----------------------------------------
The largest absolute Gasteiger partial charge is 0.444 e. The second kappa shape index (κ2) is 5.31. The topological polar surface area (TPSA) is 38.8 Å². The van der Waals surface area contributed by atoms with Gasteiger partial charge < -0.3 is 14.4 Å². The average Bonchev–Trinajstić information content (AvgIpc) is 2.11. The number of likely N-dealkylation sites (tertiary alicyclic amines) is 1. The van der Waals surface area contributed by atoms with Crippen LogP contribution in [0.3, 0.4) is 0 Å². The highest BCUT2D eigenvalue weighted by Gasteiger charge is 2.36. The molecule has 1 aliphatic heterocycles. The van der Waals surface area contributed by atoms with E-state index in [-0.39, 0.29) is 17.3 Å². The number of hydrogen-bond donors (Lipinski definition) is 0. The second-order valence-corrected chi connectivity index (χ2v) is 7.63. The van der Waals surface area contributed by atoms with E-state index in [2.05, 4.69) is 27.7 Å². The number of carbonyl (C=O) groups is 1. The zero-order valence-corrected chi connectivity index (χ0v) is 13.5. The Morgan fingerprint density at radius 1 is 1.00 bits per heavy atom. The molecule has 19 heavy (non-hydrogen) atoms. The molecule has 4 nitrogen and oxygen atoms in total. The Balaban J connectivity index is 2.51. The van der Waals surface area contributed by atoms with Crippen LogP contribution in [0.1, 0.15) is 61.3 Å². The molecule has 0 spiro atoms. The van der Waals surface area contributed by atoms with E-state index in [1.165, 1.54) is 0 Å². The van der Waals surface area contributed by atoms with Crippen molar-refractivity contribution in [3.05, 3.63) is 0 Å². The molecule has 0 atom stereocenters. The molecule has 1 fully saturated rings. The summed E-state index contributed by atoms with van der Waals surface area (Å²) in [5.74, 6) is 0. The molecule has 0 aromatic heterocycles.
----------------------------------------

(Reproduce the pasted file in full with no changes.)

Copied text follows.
The largest absolute Gasteiger partial charge is 0.444 e. The second kappa shape index (κ2) is 5.31. The topological polar surface area (TPSA) is 38.8 Å². The van der Waals surface area contributed by atoms with Gasteiger partial charge < -0.3 is 14.4 Å². The average Bonchev–Trinajstić information content (AvgIpc) is 2.11. The number of likely N-dealkylation sites (tertiary alicyclic amines) is 1. The van der Waals surface area contributed by atoms with Crippen LogP contribution in [0.3, 0.4) is 0 Å². The highest BCUT2D eigenvalue weighted by Gasteiger charge is 2.36. The molecule has 1 aliphatic heterocycles. The van der Waals surface area contributed by atoms with E-state index in [-0.39, 0.29) is 17.3 Å². The number of hydrogen-bond donors (Lipinski definition) is 0. The second-order valence-corrected chi connectivity index (χ2v) is 7.63. The van der Waals surface area contributed by atoms with E-state index in [2.05, 4.69) is 27.7 Å². The number of carbonyl (C=O) groups is 1. The zero-order valence-corrected chi connectivity index (χ0v) is 13.5. The Morgan fingerprint density at radius 1 is 1.00 bits per heavy atom. The molecule has 19 heavy (non-hydrogen) atoms. The molecule has 4 nitrogen and oxygen atoms in total. The Balaban J connectivity index is 2.51. The van der Waals surface area contributed by atoms with Crippen LogP contribution in [0.1, 0.15) is 61.3 Å². The molecule has 0 spiro atoms. The van der Waals surface area contributed by atoms with E-state index in [1.165, 1.54) is 0 Å². The van der Waals surface area contributed by atoms with Crippen molar-refractivity contribution in [3.05, 3.63) is 0 Å². The molecule has 0 atom stereocenters. The molecule has 1 fully saturated rings. The summed E-state index contributed by atoms with van der Waals surface area (Å²) in [5.74, 6) is 0. The molecule has 0 aromatic heterocycles.